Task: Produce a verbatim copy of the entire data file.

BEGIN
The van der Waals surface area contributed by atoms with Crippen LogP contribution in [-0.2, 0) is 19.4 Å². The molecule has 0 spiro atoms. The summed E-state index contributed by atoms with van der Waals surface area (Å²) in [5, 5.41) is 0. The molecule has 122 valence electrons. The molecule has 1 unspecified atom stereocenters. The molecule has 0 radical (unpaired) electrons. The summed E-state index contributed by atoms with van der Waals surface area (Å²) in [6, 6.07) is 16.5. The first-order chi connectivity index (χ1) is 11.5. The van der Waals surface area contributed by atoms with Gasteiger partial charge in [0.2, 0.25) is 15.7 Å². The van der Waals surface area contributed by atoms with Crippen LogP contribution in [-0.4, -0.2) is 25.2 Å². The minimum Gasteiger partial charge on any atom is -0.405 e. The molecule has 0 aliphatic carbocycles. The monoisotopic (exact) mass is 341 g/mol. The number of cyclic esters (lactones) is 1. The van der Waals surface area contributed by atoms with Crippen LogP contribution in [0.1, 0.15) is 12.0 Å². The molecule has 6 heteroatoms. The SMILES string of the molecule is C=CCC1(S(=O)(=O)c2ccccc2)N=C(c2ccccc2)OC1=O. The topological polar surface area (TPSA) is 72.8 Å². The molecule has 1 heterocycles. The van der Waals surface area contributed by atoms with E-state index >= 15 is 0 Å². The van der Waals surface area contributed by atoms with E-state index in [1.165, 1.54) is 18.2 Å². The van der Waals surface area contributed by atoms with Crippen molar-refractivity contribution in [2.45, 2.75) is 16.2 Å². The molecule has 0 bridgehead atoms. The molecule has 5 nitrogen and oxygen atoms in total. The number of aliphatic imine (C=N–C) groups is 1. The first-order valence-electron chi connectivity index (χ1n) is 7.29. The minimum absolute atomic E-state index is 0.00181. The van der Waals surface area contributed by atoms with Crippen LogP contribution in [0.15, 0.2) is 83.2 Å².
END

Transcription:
The van der Waals surface area contributed by atoms with Crippen LogP contribution in [-0.2, 0) is 19.4 Å². The molecule has 0 spiro atoms. The summed E-state index contributed by atoms with van der Waals surface area (Å²) in [5, 5.41) is 0. The molecule has 122 valence electrons. The molecule has 1 unspecified atom stereocenters. The molecule has 0 radical (unpaired) electrons. The summed E-state index contributed by atoms with van der Waals surface area (Å²) in [6, 6.07) is 16.5. The first-order chi connectivity index (χ1) is 11.5. The van der Waals surface area contributed by atoms with Gasteiger partial charge in [0.2, 0.25) is 15.7 Å². The van der Waals surface area contributed by atoms with Crippen LogP contribution in [-0.4, -0.2) is 25.2 Å². The minimum Gasteiger partial charge on any atom is -0.405 e. The molecule has 0 aliphatic carbocycles. The monoisotopic (exact) mass is 341 g/mol. The number of cyclic esters (lactones) is 1. The van der Waals surface area contributed by atoms with Crippen LogP contribution in [0.1, 0.15) is 12.0 Å². The molecule has 6 heteroatoms. The SMILES string of the molecule is C=CCC1(S(=O)(=O)c2ccccc2)N=C(c2ccccc2)OC1=O. The topological polar surface area (TPSA) is 72.8 Å². The molecule has 1 heterocycles. The van der Waals surface area contributed by atoms with E-state index >= 15 is 0 Å². The van der Waals surface area contributed by atoms with E-state index in [1.165, 1.54) is 18.2 Å². The van der Waals surface area contributed by atoms with Crippen molar-refractivity contribution in [2.45, 2.75) is 16.2 Å². The molecule has 0 bridgehead atoms. The molecule has 5 nitrogen and oxygen atoms in total. The number of aliphatic imine (C=N–C) groups is 1. The first-order valence-electron chi connectivity index (χ1n) is 7.29. The minimum absolute atomic E-state index is 0.00181. The van der Waals surface area contributed by atoms with Crippen LogP contribution in [0.15, 0.2) is 83.2 Å².